I spent the first half of Nip/Tuck's debut season last year disliking it because the series seemed so pleased with its own dislikability; my unwiggling rule of thumb is, I don't watch any show that's more smug than I am. The tale of two friends, Sean (the assiduously droopy Dylan Walsh) and Christian (the satiric satyr Julian McMahon) -- plastic surgeons who run a Miami Beach chop shop for the vain and wealthy -- ''Nip/Tuck'' was made for the FX channel in more ways than one. As basic cable's answer to HBO, FX can be naughtier than the networks, but it can't unload the moist blasts of nudity, violence, and profanity that await purchasers of pay cable. The result on ''Nip/Tuck'' was an initially unsavory mixture of amorality, blood, and the sort of blunt speech that's more censorious than profane.
But ultimately ''Nip/Tuck'''s sheer energy -- its vigor for the vulgar, its delight in decadence, its zest for the zeitgeist -- won me over. Well, that and the infectious enthusiasm of a colleague who told me I'd missed a subplot in which Sean's teen son, Matt (the ghostly wan John Hensley, who looks like Michael Jackson with a better hairdresser and a good plastic surgeon), engaged in a three-way with a couple of gal pals before running over a fellow student while driving stoned. Now that's the kind of multileveled sordidness that can give premium cable a run for its money.
And so, fully caught up via DVD, I approached the first three episodes of ''Nip/Tuck'''s sophomore season ready to be appalled in a pleasurable way. For the most part, my seedy desires have been fulfilled. Joely Richardson, who plays Sean's wife, Julia, is easily the best actor in a series that hasn't shown much need for nuanced emotion (squinching eyes in either under-the-knife pain or orgasmic pleasure is pretty much all any player needs here). But Julia's pampered-housewife ennui was alluring right from the start, and it only gets better now that Julia's mother, played by guest star Vanessa Redgrave -- Richardson's real-life mother -- has swanned into town to demand a face-lift from Sean before going out on her latest book tour.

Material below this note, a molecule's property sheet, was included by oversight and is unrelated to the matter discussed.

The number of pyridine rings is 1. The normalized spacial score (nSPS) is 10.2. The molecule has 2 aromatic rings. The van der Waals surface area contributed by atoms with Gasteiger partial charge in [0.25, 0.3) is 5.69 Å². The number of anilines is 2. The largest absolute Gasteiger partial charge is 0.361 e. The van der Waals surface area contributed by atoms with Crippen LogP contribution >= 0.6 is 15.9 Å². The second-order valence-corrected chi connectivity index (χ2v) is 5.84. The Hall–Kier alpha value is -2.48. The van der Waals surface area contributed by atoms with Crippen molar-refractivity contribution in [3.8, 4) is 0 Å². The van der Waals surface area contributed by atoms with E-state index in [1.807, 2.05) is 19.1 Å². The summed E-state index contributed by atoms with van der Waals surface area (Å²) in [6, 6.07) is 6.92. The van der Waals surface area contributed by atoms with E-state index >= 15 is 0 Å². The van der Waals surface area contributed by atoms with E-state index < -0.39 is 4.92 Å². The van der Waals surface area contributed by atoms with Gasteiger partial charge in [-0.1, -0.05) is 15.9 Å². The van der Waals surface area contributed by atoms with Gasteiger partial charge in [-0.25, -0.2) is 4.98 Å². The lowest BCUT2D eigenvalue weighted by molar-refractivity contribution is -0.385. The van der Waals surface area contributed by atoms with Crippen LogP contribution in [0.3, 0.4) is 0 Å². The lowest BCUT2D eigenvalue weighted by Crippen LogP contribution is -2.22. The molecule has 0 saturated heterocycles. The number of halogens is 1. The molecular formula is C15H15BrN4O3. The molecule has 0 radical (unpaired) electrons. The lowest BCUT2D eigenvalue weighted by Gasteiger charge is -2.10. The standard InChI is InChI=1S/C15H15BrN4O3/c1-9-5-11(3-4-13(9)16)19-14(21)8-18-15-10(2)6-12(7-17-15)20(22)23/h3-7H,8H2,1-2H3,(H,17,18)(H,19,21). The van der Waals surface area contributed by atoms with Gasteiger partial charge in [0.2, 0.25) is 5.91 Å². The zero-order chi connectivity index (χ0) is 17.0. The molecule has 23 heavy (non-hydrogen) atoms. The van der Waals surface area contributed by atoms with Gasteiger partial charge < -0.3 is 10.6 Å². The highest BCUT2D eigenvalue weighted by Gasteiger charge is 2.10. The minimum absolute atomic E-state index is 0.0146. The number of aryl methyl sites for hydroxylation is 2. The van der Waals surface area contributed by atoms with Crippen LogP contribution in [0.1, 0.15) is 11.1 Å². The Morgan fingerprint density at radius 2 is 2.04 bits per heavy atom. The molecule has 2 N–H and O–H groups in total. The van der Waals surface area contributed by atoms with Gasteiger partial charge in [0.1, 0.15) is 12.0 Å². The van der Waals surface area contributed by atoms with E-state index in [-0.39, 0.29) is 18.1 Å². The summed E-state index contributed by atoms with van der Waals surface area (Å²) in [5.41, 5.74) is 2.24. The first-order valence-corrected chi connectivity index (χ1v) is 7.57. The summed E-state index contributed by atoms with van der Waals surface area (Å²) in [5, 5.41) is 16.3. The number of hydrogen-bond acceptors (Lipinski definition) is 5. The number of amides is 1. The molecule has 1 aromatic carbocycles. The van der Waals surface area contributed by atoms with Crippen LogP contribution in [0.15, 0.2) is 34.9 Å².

''Nip/Tuck'' is, in short, a great soap opera disguised as very good prime-time trash. Creator Ryan Murphy was once an entertainment journalist, including a stint at Entertainment Weekly, and therefore knows how to hook an audience with catchphrases (no matter who writes the episode, it is mandatory every week for either Sean or Christian to say to a prospective patient, ''Tell me what you don't like about yourself'') and recycled pop wisdom (''It took almost dying to realize that aging isn't a curse, it's a privilege,'' intones a patient in the season premiere).
Murphy's print past also makes him an excellent, ruthless editor: He has jettisoned characters that didn't work (such as last season's hectoring drag, Dr. Grace Santiago) and added new ones (the aforementioned Redgrave plus ''X-Men'''s Famke Janssen, terrific as an aggressive ''life coach'' for Julia). Murphy also delineates more fully the roles of supporting players who'd been only sketched in last season. The best of these is Jessalyn Gilsig as Christian's sexaholic girlfriend Gina. Clearly relishing her liberation from the hellhole David E. Kelley used to call ''Boston Public,'' Gilsig is ferociously sexy and mean. And the fact that Gina is now a new mom has -- as so often occurs in life, don't you find? -- only increased these qualities.
Christian isn't the child's biological father, but he's developed a fondness for little Wilber that gives Gina emotional leverage in the couple's bellowing battles. Plus, now that the series has gotten Sean's tedious midlife crisis out of the way in season 1, it's cursing him with something worse -- a mild palsy that makes him a risk as a surgeon. By giving its two macho protagonists humbling obstacles, and by allowing Matt's hit-and-run misadventure to come back and haunt him in a way he didn't expect, ''Nip/Tuck'' is poised to open up and reveal what I never thought it would: a healthy, vibrant heart.